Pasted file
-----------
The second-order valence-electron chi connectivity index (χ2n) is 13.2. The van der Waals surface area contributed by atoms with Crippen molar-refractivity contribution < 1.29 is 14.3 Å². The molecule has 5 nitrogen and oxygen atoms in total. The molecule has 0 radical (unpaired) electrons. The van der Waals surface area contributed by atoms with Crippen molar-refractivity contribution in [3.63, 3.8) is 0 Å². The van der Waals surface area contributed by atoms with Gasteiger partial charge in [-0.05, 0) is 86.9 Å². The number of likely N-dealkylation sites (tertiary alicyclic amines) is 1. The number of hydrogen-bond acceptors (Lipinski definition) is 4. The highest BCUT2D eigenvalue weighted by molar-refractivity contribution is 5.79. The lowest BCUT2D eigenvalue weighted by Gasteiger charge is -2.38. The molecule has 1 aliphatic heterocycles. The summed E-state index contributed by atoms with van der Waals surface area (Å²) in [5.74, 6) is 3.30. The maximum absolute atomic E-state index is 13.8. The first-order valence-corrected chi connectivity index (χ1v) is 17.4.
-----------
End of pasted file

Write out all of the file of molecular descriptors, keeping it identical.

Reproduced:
The second-order valence-electron chi connectivity index (χ2n) is 13.2. The van der Waals surface area contributed by atoms with Crippen molar-refractivity contribution < 1.29 is 14.3 Å². The molecule has 5 nitrogen and oxygen atoms in total. The molecule has 0 radical (unpaired) electrons. The van der Waals surface area contributed by atoms with Crippen molar-refractivity contribution in [3.63, 3.8) is 0 Å². The van der Waals surface area contributed by atoms with Gasteiger partial charge in [-0.05, 0) is 86.9 Å². The number of likely N-dealkylation sites (tertiary alicyclic amines) is 1. The number of hydrogen-bond acceptors (Lipinski definition) is 4. The highest BCUT2D eigenvalue weighted by molar-refractivity contribution is 5.79. The lowest BCUT2D eigenvalue weighted by Gasteiger charge is -2.38. The molecule has 1 aliphatic heterocycles. The summed E-state index contributed by atoms with van der Waals surface area (Å²) in [5.74, 6) is 3.30. The maximum absolute atomic E-state index is 13.8. The first-order valence-corrected chi connectivity index (χ1v) is 17.4.